Step 3: After you’ve cut all the branches you want, bring them into a garage, outdoor porch or somewhere you can work with them. It’s preferable to have a room that isn’t too warm - around 50 degrees.


Step 4: Fill a bucket (or buckets, depending on how many branches you have) halfway with lukewarm water. Cut the end of each branch at a 45 degree angle and immerse in the bucket – this opens up the tissues and allows branches to drink up water more efficiently. Don’t crowd them together too much, once they start budding out you might want to cut and rearrange them in a more attractive container. If they are too close together you’ll knock the buds off when you move them.


bucket for forcing branches


Step 5: Leave branches in a cool room away from sunlight for two weeks. You’ll see buds swelling slightly. Make sure to check water level (they suck it up quickly) and change weekly.


Step 6: After two weeks, bring branches inside to a warmer room (60 degrees or more) with some type of sunlight. Change the water and recut the bottom of each branch. Direct sunlight causes them to open faster, but it also can cause them to dry out. Mist varieties that take longer to open.


Step 7: Buds will continue to swell and open in 3-4 weeks depending on what variety of shrub it is. Cut and arrange branches before blossoms pop to avoid damaging them.



Arranging: Recut stems again before you arrange them. A vase of branches is pretty enough on its own, but adding branches that have bark with color or bulbs can really make it really special.


forced quince arrangement


Here are some shrubs to try: No need to do anything special - just cut as needed. The Red Twig Dogwood in my backyard is perfect.


red twig dogwood
Red Twig Dogwood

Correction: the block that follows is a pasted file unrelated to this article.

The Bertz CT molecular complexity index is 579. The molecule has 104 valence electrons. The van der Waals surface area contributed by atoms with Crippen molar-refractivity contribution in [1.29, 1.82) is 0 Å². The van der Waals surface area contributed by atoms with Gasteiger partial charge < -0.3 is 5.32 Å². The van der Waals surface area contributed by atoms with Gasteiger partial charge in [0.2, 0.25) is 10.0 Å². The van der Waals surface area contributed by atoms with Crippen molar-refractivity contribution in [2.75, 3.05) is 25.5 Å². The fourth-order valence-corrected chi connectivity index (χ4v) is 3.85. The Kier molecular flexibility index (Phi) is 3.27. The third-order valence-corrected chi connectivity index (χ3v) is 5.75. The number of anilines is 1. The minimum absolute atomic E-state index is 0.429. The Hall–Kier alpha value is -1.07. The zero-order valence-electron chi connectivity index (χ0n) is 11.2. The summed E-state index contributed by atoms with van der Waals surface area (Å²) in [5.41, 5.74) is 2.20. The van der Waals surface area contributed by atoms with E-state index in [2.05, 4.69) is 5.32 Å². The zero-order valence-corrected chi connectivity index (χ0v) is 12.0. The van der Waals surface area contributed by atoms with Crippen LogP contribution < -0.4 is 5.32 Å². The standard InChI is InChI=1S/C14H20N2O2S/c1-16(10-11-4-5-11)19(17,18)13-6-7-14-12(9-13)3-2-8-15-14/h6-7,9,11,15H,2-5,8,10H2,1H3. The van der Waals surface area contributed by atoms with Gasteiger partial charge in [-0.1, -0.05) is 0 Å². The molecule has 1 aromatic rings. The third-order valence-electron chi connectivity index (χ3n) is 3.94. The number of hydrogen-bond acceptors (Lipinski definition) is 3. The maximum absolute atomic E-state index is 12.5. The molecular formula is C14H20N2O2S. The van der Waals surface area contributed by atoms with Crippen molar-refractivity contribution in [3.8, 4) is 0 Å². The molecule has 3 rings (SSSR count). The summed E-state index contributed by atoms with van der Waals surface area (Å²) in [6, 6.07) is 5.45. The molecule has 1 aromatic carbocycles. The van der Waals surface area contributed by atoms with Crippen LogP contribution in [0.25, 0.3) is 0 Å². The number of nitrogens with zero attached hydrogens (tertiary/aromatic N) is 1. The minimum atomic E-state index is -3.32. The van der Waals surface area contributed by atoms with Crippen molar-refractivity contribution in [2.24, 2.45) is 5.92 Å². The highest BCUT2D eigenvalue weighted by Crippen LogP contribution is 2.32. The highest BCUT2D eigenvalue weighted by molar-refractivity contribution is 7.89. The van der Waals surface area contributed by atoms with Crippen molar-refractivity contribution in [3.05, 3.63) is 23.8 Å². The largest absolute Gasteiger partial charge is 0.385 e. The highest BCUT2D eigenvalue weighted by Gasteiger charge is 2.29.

Any tree or shrub with interesting bark will do. Here are a few others :

  • Yellow Twig Dogwood
  • Curly Willow
  • Birch
  • Corylus contorta (Contorted Fig)

If you want to a flashier arrangement, try forcing paperwhite narcissus along with the branches. The timing is about the same - paperwhites flower in about 4 weeks. Start them in a deep container, put pebbles in the bottom and fill up to the level of the bulb with water.



paper whites


Just before the paperwhites bloom, arrange the branches between the bulbs. Note - I didn't start mine in time for purposes of this photo, but I wanted you to see how it looks when it's put together.



forced quince



It's a perfect marriage - the paperwhites tend to get floppy, and the branches provide support. 


You could try this with daffodils or tulips as well. I couldn't resist buying these and sticking in a few branches.


forced daffodils and branches


It's an easy and cheap way to have flowers in the house during the winter - it just takes a little planning. Who says gardening has to stop in the winter? 


























Newsletter Signup



Copyright © 2019 Gardening With What You Have. All Rights Reserved.
Web Development by SiteSteward, Inc.